Sunday, October 11, 2009

New Pots From Old

I dislike wasting things, but inevitably a firing will produce some failures- a glaze that went wrong, firing cracks or pieces that looked OK at the time but didn’t cut the grade when finished. I don’t want to sell seconds. I have seen failed pieces by good potters emerge in Op Shops, and I really don’t want my mistakes to come back to haunt me. I keep some of the “better” failures to use ourselves, but with the remainder, I’m trialling crushing the fired glazed ceramic to a coarse powder and mixing it into fresh clay as “grog”. (Grog = gritty material added to a clay body for texture, to reduce firing shrinkage or to improve resistance to thermal shock from sudden temperature changes.) My first trials have been promising. If results continue to be good I might want to acquire some kind of small hammermill. For my current small quantities I’m using a mortar and pestle (and a good dust mask- I don’t want to develop silicosis).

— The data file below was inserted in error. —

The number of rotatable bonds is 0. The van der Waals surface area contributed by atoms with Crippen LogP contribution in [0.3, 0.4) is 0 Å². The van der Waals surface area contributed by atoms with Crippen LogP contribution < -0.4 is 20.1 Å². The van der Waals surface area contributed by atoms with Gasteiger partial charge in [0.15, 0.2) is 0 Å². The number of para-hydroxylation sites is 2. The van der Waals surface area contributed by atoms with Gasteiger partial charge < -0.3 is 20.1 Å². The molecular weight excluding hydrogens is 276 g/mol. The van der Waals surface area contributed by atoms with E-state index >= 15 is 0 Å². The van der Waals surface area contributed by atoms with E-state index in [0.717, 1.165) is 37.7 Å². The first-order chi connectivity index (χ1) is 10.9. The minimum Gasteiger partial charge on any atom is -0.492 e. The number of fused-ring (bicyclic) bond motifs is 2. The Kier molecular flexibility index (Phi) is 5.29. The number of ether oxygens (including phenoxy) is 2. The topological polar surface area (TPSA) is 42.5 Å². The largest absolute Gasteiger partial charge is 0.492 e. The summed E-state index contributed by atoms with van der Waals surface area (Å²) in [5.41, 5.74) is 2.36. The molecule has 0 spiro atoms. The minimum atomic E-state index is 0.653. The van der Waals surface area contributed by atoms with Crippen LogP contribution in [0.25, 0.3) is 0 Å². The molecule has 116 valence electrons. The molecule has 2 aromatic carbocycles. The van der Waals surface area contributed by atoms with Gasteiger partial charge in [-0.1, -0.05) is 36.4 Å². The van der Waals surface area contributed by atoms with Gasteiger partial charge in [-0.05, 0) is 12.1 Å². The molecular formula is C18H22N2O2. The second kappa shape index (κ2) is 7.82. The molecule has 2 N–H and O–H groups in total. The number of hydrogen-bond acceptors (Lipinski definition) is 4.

The clay pictured contains crushed ceramic that I had coloured with a blue pigment. When glaze fired the glaze on the grog melts into small droplets that speckle any glaze applied over it.


  1. What's a hammermill?

  2. A hammermill is a device with a series of "hammers" set on a rotating shaft, used to pound up rock or similar materials. Sovereign Hill has some very large scale steam driven versions for pounding up gold bearing ores. Very noisy in a fascinating way.

  3. Hmmnn, thanks some food for thought there. I don't have a hammermill either but I make small pieces so I'll give it some more consideration.